A couple weeks ago, the office network went down. Not surprisingly, we couldn't print or get to any electronically filed documents. Maybe a bit more surprisingly, the phones also went out because we've moved to fancy new Cisco network-based phones, and they took voice mail--which is now e-mail-based--with them. And so did the fax machines, because when faxes come in they get scanned and e-mailed to us. The net result was that we were almost dead in the water. Fortunately, the Blackberries stayed up, so we could use cell phones and could still send e-mail through the Blackberry server.
These sorts of unexpected interdependencies are cropping up more and more often as we begin to link one network to another, and as traditional network technologies shift around. I've already written about how my (now former) cell phone's alarm clock stopped working when the phone couldn't reach the cell network. There was a radio discussion today about an issue with digital TV: many people put battery-powered analog TV sets in survival kits so they can get news if there's a natural disaster, but (1) the set-top converter boxes that we'll need to use once HDTV becomes standard require wall power to run, which would make those analog battery powered TVs useless, and (2) many radio stations no longer have a news department, acting more as satellite feeds for a central office, so your transistor radio may not be able to pull in anything useful, either. Oh yeah, and many folks are moving away from conventional land-lines at home and going to VOIP phones or cell phones exclusively.
The classic way to deal with system failure is through redundancy: if the TV network goes out, you still have radio, which can get you much of what you need, or maybe you still have telephone. And so forth. The problem is that redundancy only works where you can stop a failure in one system from propagating to other systems. That's one reason most software doesn't have a redundant design: it's very hard to predict how far the effects of a failure will propagate through software, so it's generally not cost-effective to make it redundant. As our networking capabilities become more sophisticated, we're getting to the point where it's becoming harder to figure out what effect a failure of one network will have on the other networked systems we use.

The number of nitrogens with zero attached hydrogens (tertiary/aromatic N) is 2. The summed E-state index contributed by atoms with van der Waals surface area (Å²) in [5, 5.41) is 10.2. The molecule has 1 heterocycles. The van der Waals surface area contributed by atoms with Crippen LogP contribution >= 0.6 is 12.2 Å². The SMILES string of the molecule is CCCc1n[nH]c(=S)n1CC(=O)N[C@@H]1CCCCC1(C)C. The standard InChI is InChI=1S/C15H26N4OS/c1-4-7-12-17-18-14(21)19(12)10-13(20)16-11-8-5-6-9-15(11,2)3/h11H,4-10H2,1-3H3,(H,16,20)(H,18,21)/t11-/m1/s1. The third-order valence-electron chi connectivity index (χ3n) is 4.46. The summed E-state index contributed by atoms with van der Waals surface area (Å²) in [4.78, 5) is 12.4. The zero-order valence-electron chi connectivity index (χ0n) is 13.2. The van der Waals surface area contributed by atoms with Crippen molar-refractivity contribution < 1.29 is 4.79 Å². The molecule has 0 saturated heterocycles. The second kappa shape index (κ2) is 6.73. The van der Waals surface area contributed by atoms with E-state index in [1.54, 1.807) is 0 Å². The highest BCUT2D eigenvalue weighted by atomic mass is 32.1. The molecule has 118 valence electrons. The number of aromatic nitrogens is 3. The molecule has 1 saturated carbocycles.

The right way to do this, from an engineering perspective, is to take these sorts of problems into account when designing the systems, and then to periodically test them to make sure we got it right. That's not going to happen, at least right now, for social and economic reasons. The second-best approach would be to invest time and money into developing the design and evaluation tools necessary to either constrain the effects of a failure, so they don't propagate to other systems, or to at least be able to predict the likely failure modes and how far they'll propagate. We might eventually do that, but it'll take time. What's most likely to happen is the same thing that happened in structural engineering a hundred years ago: we may well see a series of unexpected, unforecasted failures, and they'll likely continue until we implement one of the first two approaches above.